The Medicare for All legislation backed by Sen. Bernie Sanders (I-Vt.) and 16 Senate Democrats does not include details on how it might be paid for. Today, as the bill’s supporters gathered for a crowded, hour-long launch event, Republicans and some liberal columnists took dead aim at that aspect of the bill, asking whether Sanders had wedded vulnerable Democrats — and likely 2020 candidates — to a program that would hike taxes.

“Rather than working to identify the problems with our health care system, she’d rather raise taxes and throw more money at it,” Leah Vukmir, a Republican vying to challenge Sen. Tammy Baldwin (D-Wis.) in 2018, said in a statement. “We cannot afford $1.4 trillion in new spending when our national debt is already more than $20 trillion.”

On Wednesday afternoon, after the launch was over, Sanders’s Senate office released a white paper on possible ways to pay for the legislation. He has rejected public estimates of how much similar plans might cost and suggested no hard estimate for the new bill. But the “white paper,” a combination of possible tax hikes and possible savings, is as close as Sanders will currently get to satisfying the critics.

The six-page document assumes that “our federal government could save up to $500 billion per year” if most insurance was replaced by universal Medicare, waving away more than a third of the yearly cost expected by Republicans.

The taxes themselves would fall on both employers and employees. Sanders floats the idea of a 7.5 percent tax on employers — who would no longer be footing a bill for employee health care — with one workaround. “As workers shift into the new system, employers will be required to pay either 75 percent of what they are currently paying for health care costs for each of their employees who enroll in Medicare for All, or the 7.5 percent payroll tax, whichever is higher,” he writes.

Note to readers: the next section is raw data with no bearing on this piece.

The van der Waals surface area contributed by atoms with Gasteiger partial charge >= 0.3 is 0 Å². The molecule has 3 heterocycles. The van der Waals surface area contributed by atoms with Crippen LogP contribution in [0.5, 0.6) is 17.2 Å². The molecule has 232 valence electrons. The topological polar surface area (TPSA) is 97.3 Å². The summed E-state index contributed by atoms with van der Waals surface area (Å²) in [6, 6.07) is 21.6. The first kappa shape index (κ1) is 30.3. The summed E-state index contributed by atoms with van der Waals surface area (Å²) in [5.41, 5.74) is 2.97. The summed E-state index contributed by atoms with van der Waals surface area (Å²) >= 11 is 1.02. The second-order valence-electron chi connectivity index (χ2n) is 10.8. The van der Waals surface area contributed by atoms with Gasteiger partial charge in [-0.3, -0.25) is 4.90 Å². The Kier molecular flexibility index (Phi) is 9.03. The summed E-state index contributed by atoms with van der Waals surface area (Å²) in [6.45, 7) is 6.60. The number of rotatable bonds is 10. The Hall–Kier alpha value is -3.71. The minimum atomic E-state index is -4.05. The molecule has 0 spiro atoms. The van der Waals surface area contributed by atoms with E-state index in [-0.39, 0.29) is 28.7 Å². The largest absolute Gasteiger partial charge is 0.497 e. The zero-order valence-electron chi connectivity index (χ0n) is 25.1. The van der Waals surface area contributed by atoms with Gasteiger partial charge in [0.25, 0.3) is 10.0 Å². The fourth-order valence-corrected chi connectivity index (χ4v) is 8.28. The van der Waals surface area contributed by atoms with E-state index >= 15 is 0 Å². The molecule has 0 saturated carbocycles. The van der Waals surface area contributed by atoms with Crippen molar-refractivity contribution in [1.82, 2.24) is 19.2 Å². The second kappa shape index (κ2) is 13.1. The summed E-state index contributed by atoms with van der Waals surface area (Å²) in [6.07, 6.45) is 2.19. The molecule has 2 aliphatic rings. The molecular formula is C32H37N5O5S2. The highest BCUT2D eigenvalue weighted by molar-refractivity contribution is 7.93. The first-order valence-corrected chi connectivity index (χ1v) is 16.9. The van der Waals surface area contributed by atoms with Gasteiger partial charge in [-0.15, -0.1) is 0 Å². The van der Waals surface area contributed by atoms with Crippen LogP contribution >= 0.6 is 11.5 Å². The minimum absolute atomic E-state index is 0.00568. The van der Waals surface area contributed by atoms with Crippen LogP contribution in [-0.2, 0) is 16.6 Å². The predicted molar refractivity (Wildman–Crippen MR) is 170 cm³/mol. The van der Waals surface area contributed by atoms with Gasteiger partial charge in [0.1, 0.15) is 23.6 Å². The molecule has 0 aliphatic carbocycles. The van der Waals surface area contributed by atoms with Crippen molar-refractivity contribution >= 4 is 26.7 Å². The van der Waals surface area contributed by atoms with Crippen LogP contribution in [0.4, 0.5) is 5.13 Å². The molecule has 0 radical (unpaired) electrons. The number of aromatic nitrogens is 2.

Another tax, of 4 percent, would hit individuals, on the theory that they would end up saving money relative to the cost of premiums. “A typical family of four earning $50,000, after taking the standard deduction, would pay a 4 percent income-based premium to fund Medicare for All — just $844 a year — saving that family over $4,400 a year,” writes Sanders. Families below the poverty line would pay no net new tax.

The next big slice of funding: higher tax rates on the very wealthy. Income less than $250,000 would be taxed at current rates; income higher than that would be hit harder, on an upward sliding scale, ending at a 52 percent tax on income over $10 million. (The highest income tax rate has not cracked 50 percent since 1981, when President Ronald Reagan slashed the top rate from 70 percent to 50 percent. It is currently 39.6 percent.)

The wealthy would not be done paying after that. Sanders imagines a tax on financial institutions worth more than $50 billion, a one-time tax on offshore profits (an idea that is continually floated then sunk in tax reform negotiations), a higher estate tax (topping out at 55 percent), and a 1 percent wealth tax on the richest 0.1 percent of households.

How much of this do backers of the Sanders bill support? A few ideas have gained their attention before, like the tax on financial institutions. But since the 1980s, Democrats have hesitated to run on tax increases for anyone but the very wealthy. In a few conversations after the launch event, Sanders’s Democratic allies veered away from discussions of new taxes, emphasizing ideas that could expand health care without voter-worrying costs.

“It costs the government nothing to enable people to have Medicare as a public option,” said Sen. Jeff Merkley (D-Ore.), who in 2016 was the only Senate colleague to back Sanders’s presidential bid.